Friday, January 23, 2009

Lost in the Dark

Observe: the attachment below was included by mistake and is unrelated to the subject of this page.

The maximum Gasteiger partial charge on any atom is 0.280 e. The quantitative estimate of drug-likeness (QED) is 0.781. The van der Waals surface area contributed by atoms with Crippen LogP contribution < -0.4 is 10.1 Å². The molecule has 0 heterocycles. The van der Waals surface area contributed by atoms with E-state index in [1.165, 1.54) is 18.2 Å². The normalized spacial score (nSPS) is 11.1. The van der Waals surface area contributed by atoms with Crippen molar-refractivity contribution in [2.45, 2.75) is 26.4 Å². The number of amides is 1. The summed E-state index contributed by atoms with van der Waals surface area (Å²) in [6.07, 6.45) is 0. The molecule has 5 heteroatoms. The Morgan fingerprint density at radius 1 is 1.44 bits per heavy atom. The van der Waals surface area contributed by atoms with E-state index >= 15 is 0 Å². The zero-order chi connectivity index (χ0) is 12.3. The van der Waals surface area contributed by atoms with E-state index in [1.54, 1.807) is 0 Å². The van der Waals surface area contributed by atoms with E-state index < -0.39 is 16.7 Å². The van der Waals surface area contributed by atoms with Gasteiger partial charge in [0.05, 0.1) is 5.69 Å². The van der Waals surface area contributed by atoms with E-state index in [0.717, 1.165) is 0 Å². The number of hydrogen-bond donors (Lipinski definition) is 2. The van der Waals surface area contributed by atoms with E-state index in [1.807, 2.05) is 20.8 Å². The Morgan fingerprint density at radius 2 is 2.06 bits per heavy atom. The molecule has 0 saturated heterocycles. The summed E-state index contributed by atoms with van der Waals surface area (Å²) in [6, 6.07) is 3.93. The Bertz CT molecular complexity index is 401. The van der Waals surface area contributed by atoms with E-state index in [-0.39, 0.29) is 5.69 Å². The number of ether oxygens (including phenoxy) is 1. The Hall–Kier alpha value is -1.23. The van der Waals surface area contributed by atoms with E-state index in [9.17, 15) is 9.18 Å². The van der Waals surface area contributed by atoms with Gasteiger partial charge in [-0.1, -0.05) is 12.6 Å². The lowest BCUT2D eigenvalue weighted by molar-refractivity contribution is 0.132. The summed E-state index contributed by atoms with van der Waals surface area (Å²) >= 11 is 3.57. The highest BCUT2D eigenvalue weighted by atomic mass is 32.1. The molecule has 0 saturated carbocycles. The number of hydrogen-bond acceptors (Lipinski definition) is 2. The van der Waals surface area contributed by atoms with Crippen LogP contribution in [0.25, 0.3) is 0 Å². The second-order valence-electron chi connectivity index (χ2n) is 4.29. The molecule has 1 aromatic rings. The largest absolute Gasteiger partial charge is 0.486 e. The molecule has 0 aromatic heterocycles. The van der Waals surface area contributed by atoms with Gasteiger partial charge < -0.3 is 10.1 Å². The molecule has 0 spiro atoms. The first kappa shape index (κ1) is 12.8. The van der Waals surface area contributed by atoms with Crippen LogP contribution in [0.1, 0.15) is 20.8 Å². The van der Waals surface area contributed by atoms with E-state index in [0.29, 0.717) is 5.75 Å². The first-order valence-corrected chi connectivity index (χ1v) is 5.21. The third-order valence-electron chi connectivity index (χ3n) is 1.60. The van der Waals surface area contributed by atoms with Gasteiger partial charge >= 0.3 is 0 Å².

I had completed the flight from Pittsburgh to Long Island's Islip/MacArthur airport, touching down well after dark. Upon my arrival, I found my way to the baggage area where I was supposed to meet the young graduate student who was to drive me to nearby Brookhaven National Laboratory. I had made this trip to participate in an experiment that my group was involved with. I had not been to Brookhaven before, but the ride from the airport to the nearby small town of Upton was uneventful. Once we drove off the highway and into the lab site, it was clear that we were leaving civilization behind. The facility is what arose out of the old Fort Upton army base. Many of the visiting scientists stay in the original, centrally located army barracks. However, as none were available on my first night, I was scheduled to stay in an old login cabin. I did not know what to expect, but my hopes diminished as my driver began to wind his way deep into the woods along old, ruddy, unmarked, and completely unlit, dirt trails. He pulled up outside my cabin and dropped me off, telling me he would return at 7:00 a.m. the next morning to pick me up. At this point, it was just past midnight and I was totally exhausted from a very long day of work and travel. The only lights that I could see as I surveyed my surroundings were the tail lamps of the car that I had just arrived in moving off into the night, and the flicker of a small, tired light bulb hanging outside the door of my cabin. I had been told beforehand that several other folks from our collaboration were staying at the place and just to find an empty bed and claim it. When I opened the front door, all I could see was inky blackness. I paused for a moment to let my eyes adjust, but I remained submerged in a darkness of a sort that is the stuff of nightmares. I had no idea of the layout of the place and began to grope about with my hands for a light switch or a lamp. After searching up and down all of the nearby walls multiple times, I found nothing. My hands only encountered the smooth texture of wood paneling. I didn't know if there were rooms in the cabin or if the other occupants were sleeping in the very room I was in. I was so exhausted I couldn't think. The more I stumbled around the entranceway, the more things I bumped into. I was beginning to lose control of my mind and I feared I would never find my way. I wanted to call out for help, but I had no more strength. I had become resigned to my fate. In my mind, out of the complete and total silence, I started to hear strange, other-worldly noises. I was in a Steven King novel, just standing there like a coward awaiting some horrible fate that I was certain I could not stop. My end was inevitable. About 15 minutes had passed since I entered that cursed portal, when one of the folks staying there came out of his room to see what was causing the commotion. He was a very nice man who fully understood my clumsy entrance in the middle of the night and showed me to my room. This experience happened to me about 15 years ago, but it still gives me shivers of fright and discomfort. I was so lost in darkness, so disoriented and tired. I'm not sure that I've ever been the same since.